It has taken nearly three years to work its way through the adoption process but a major reform of the EU road transport sector has just been published in the shape of two Regulations and a Directive. Paul Clarke explains its relevance to UK hauliers, even after the end of the EU exit transitional period.
The Mobility Package
The Mobility Package, as the European Commission has dubbed the regulations and directive together, aims to improve drivers’ working conditions, introduce special rules for those being sent to work in other countries and to tackle some anti-competitive elements of the European haulage market.
Regulation (EU) 2020/1054 (https://eur-lex.europa.eu/legal-content/EN/TXT/PDF/?uri=CELEX:32020R1054&from=EN) lays down minimum requirements on maximum daily and weekly driving times, minimum breaks and daily and weekly rest periods as well as introducing new rules on positioning by means of tachographs. It comes into force on 20 August 2020.
Regulation (EU) 2020/1055 (https://eur-lex.europa.eu/legal-content/EN/TXT/PDF/?uri=CELEX:32020R1055&from=EN) updates three earlier Regulations (1071/2009, 1072/2009 and 1024/2012) to guarantee fair competition and a level playing field in the haulage market. It will come into force on 21 February 2022.
Directive (EU) 2020/1057 (https://eur-lex.europa.eu/legal-content/EN/TXT/PDF/?uri=CELEX:32020L1057&from=EN) lays down specific rules for posting drivers in the road transport sector, that is sending them to work in a country other than their home State. It will come into force on 2 February 2022.
Implications for the UK
As can be seen from the implementation dates, only part of the Package will be in force when the UK finally leaves the EU at the end of December 2020 so the question arises, is it relevant to the UK industry? Given that the EU will remain a hugely significant trading partner, whatever the outcome of the current trade negotiations, the answer has to be yes. Hauliers will continue to travel in their thousands from the UK to the Union and drivers from across the Member States will continue to work and drive on this side of the Channel.
The rules under which they will be operating will therefore be of keen interest to British transport operators who will no doubt have an eye on the proposals to make access to the road haulage market fairer and to clamp down on firms trying to gain an unfair advantage over their competitors. Equally, the repeated emphasis by EU negotiators on the need to maintain a level playing field in relations between the UK and the Union after Brexit refers specifically to both sides observing standards in sectors such as haulage rather than trying to gain a commercial advantage by undercutting the other.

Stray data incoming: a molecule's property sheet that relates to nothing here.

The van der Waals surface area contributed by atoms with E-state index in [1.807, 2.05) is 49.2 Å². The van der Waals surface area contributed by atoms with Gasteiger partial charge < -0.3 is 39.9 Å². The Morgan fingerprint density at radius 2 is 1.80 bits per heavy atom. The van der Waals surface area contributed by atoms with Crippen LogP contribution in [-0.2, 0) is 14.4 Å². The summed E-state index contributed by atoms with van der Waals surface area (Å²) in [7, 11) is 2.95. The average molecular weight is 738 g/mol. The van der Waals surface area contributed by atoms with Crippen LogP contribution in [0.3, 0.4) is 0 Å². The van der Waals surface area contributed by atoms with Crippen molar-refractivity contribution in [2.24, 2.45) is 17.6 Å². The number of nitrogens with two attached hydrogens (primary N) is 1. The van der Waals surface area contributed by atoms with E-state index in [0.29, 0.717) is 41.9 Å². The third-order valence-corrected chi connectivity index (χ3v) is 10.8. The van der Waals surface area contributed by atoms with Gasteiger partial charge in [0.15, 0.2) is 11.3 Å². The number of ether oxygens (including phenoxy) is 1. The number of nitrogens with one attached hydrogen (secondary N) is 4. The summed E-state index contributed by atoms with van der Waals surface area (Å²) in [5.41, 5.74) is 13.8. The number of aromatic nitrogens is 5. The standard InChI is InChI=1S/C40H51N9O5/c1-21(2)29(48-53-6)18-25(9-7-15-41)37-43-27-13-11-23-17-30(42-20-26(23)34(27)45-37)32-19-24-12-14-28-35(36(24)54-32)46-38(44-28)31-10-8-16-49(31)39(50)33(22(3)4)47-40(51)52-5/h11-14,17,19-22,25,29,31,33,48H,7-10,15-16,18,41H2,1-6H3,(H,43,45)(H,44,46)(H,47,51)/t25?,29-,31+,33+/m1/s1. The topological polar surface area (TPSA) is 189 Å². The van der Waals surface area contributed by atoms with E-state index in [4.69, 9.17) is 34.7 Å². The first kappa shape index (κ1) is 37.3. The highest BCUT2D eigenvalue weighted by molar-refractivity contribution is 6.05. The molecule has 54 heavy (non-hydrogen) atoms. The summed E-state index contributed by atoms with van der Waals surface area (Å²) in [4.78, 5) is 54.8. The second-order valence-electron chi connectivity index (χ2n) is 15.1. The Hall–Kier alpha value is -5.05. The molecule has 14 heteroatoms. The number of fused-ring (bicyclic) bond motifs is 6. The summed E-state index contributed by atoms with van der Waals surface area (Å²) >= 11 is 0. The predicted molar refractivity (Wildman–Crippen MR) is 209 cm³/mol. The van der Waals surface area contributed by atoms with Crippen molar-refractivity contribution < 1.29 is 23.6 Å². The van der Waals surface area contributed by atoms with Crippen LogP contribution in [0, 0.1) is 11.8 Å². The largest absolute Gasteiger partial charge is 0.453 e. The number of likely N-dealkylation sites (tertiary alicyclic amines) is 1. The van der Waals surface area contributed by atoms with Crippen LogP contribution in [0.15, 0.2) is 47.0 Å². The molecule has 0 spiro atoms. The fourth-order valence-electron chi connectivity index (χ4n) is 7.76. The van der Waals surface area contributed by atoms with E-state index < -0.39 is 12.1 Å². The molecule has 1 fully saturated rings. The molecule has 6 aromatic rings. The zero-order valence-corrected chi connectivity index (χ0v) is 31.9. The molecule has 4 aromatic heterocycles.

In EU terms, “posted workers” are employees sent by their employer to carry out a service in another EU Member State on a temporary basis, in the context of a contract of services or a hiring out through a temporary agency. They remain in the host Member State only temporarily and do not integrate into its labour market so, in other words, they fit exactly the description of lorry drivers working temporarily in states other than the one where their employer is based.
The new rules give a clear legal framework to prevent differing national approaches and to ensure fair remuneration for such drivers. Posting rules will also apply to cabotage, the system whereby a foreign truck remains to make national deliveries on the territory of one EU country immediately after an international delivery from another.
Improving conditions for drivers
Changes are to be introduced to help ensure better rest conditions for drivers and to allow them to spend more time at home, rather than on the road and sleeping in their cabs. Companies will have to organise their timetables so that drivers in international freight transport are able to return home at regular intervals (every three or four weeks depending on the work schedule).
The mandatory rest period at the end of the week, known as the regular weekly rest, can no longer be taken in the truck cab and, if this rest period is taken away from home, the company must pay for accommodation costs. In exceptional cases, new rules will allow drivers to exceed the regulated driving time to reach home to take their weekly rest, if they are very close to their home base. The drivers must, however, document the exceptional circumstances resulting in this departure from the rules.
The new rules state that, in any two consecutive weeks, a driver must take at least two regular weekly rest periods or one regular weekly rest period and one reduced weekly rest period of at least 24 hours. A weekly rest period must start no later than at the end of six 24-hour periods from the end of the previous such weekly rest period. However, a driver engaged in international transport of goods may, when working outside the Member State of establishment, take two consecutive reduced weekly rest periods provided that the driver in any four consecutive weeks takes at least four weekly rest periods, of which at least two must be regular weekly rest periods.